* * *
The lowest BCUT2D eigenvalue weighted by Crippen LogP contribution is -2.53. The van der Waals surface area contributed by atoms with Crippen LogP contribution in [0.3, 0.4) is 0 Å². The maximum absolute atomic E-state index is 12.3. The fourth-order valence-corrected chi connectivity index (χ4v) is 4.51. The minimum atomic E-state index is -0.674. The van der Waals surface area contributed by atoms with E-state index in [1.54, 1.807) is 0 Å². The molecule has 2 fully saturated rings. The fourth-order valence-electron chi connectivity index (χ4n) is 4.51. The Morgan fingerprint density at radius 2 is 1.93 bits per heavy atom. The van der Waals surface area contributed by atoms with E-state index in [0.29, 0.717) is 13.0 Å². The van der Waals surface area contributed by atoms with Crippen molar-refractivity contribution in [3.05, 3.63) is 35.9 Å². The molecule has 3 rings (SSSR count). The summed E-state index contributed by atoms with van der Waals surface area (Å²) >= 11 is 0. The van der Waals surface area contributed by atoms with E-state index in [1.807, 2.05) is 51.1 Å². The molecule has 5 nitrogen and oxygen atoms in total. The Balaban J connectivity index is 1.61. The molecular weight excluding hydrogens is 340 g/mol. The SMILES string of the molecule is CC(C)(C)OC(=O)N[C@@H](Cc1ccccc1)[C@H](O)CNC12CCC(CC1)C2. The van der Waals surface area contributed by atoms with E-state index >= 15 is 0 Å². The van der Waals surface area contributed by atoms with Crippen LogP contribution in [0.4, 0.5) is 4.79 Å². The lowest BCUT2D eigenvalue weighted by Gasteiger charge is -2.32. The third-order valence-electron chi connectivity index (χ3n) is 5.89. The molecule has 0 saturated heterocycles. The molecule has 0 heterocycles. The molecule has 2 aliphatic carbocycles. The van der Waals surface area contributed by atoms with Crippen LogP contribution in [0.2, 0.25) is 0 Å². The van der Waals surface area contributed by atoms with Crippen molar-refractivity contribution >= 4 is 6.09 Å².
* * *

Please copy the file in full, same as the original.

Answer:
The lowest BCUT2D eigenvalue weighted by Crippen LogP contribution is -2.53. The van der Waals surface area contributed by atoms with Crippen LogP contribution in [0.3, 0.4) is 0 Å². The maximum absolute atomic E-state index is 12.3. The fourth-order valence-corrected chi connectivity index (χ4v) is 4.51. The minimum atomic E-state index is -0.674. The van der Waals surface area contributed by atoms with E-state index in [1.54, 1.807) is 0 Å². The molecule has 2 fully saturated rings. The fourth-order valence-electron chi connectivity index (χ4n) is 4.51. The Morgan fingerprint density at radius 2 is 1.93 bits per heavy atom. The van der Waals surface area contributed by atoms with E-state index in [0.29, 0.717) is 13.0 Å². The van der Waals surface area contributed by atoms with Crippen molar-refractivity contribution in [3.05, 3.63) is 35.9 Å². The molecule has 3 rings (SSSR count). The summed E-state index contributed by atoms with van der Waals surface area (Å²) >= 11 is 0. The van der Waals surface area contributed by atoms with E-state index in [1.807, 2.05) is 51.1 Å². The molecule has 5 nitrogen and oxygen atoms in total. The Balaban J connectivity index is 1.61. The molecular weight excluding hydrogens is 340 g/mol. The SMILES string of the molecule is CC(C)(C)OC(=O)N[C@@H](Cc1ccccc1)[C@H](O)CNC12CCC(CC1)C2. The van der Waals surface area contributed by atoms with E-state index >= 15 is 0 Å². The van der Waals surface area contributed by atoms with Crippen LogP contribution in [0.4, 0.5) is 4.79 Å². The lowest BCUT2D eigenvalue weighted by Gasteiger charge is -2.32. The third-order valence-electron chi connectivity index (χ3n) is 5.89. The molecule has 0 saturated heterocycles. The molecule has 0 heterocycles. The molecule has 2 aliphatic carbocycles. The van der Waals surface area contributed by atoms with Crippen LogP contribution in [0.2, 0.25) is 0 Å². The van der Waals surface area contributed by atoms with Crippen molar-refractivity contribution >= 4 is 6.09 Å².